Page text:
— Ben Stein

  • Jan

    Jo, goldangit, I friggin’ love you! One of the best decisions I’ve made was to reign in my wandering mind to laser-focus on one main source of inspiration, education + information when it comes to mastering this beast of online business, and more specifically conversion copywriting {which = working smart, to me}.

    You’re it! You never fail to put pertinent, relevant facts + folks in front of my eyes + brain. Gold, baby.

    Kissing your lotus feet . . even if they’ve been in shoes for a solid 72+ hours this week ;).

    I want that book. Thanks for introducing us. Garrett… I look forward to getting to know you better!

    Deep bow, you two. Deep. Bow.
    Jan Henrikson

    • Thanks so much Jan! You’re too kind! Hope you get your hands on a copy.

  • Dan Sparks

    This is perfect timing. I’m building my business and am pulled in different directions by all the shiny things. I just started narrowing down my to-do list to focus on only the things that matters right now to help grow my business. Which happens to be getting traffic and building an email list.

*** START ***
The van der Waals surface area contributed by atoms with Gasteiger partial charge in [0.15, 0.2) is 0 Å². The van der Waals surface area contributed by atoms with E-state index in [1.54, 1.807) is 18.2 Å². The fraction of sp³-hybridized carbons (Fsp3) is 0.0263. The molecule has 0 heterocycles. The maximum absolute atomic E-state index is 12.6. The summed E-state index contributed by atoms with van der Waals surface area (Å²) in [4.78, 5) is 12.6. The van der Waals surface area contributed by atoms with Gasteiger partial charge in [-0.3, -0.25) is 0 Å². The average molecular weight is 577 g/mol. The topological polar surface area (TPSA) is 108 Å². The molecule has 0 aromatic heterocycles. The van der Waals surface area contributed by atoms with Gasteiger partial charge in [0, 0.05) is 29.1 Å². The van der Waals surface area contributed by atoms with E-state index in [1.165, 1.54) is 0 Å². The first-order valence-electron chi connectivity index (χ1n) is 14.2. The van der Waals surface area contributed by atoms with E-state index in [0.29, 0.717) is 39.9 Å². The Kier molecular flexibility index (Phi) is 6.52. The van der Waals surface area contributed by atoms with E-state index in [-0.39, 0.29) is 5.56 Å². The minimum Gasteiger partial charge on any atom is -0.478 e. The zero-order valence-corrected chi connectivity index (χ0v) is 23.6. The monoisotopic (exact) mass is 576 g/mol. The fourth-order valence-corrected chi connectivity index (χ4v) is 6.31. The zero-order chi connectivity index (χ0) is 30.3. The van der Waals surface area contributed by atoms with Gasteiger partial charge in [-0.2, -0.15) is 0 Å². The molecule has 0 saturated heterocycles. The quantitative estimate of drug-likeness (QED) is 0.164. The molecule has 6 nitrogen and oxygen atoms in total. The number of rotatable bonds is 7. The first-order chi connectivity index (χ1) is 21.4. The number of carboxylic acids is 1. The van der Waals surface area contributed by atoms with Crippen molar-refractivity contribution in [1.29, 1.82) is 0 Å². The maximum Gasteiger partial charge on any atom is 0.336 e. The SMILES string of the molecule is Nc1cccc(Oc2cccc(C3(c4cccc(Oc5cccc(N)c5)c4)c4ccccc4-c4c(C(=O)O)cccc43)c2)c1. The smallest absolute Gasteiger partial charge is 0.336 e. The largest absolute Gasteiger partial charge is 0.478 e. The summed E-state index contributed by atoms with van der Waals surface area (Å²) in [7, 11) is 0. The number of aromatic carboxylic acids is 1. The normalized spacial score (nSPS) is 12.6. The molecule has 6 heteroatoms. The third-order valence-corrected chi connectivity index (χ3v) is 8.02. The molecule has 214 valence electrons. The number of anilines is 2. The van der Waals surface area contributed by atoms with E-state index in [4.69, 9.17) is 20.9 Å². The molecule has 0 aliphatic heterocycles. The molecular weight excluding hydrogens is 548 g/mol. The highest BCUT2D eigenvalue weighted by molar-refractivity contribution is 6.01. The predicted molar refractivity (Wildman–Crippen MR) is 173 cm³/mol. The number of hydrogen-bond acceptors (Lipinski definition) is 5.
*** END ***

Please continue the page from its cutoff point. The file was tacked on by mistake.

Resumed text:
The 1MTM framework really jives with me since it’s about context. It’s not saying 1 metric will forever be what you are working toward, but that you need to pick the most relevant one that will get you to your current goal. This will change as your business grows and you have different problems to solve. It’s not one size fits all instead it’s what fits you right now.

    • Love it Dan! Absolutely, our 1MTM has evolved as our company evolves and grows.

  • Meghan Watts Dicklin

    Laser focus is the only way to build a business while staying connected to your family. Way to go in figuring out how to clear out all of the clutter and go after what matters.

  • Write Now

    Garrett’s 1MTM strategy combines the legacy of 2 of my influential teachers in university:

    “There is no substitute for hardwork.” — from my Accounting prof

    “Work smarter, not harder.” — from my Marketing prof

    Thank you for sharing your growth hack secret!

  • Marnie Ginsberg

    Thank you, Jo, for providing such rich resources, as always! I got a lot of inspiration from this post but also followed several timely rabbit trails here, too, such as the SEO post. And Garrett, thank you for your example and the challenge. As an online entrepreneur who’s recently exited the start-up phase and still not reigned in my work hours….ahhhh…I need these reminders about focus and discipline and not over doing it…every day.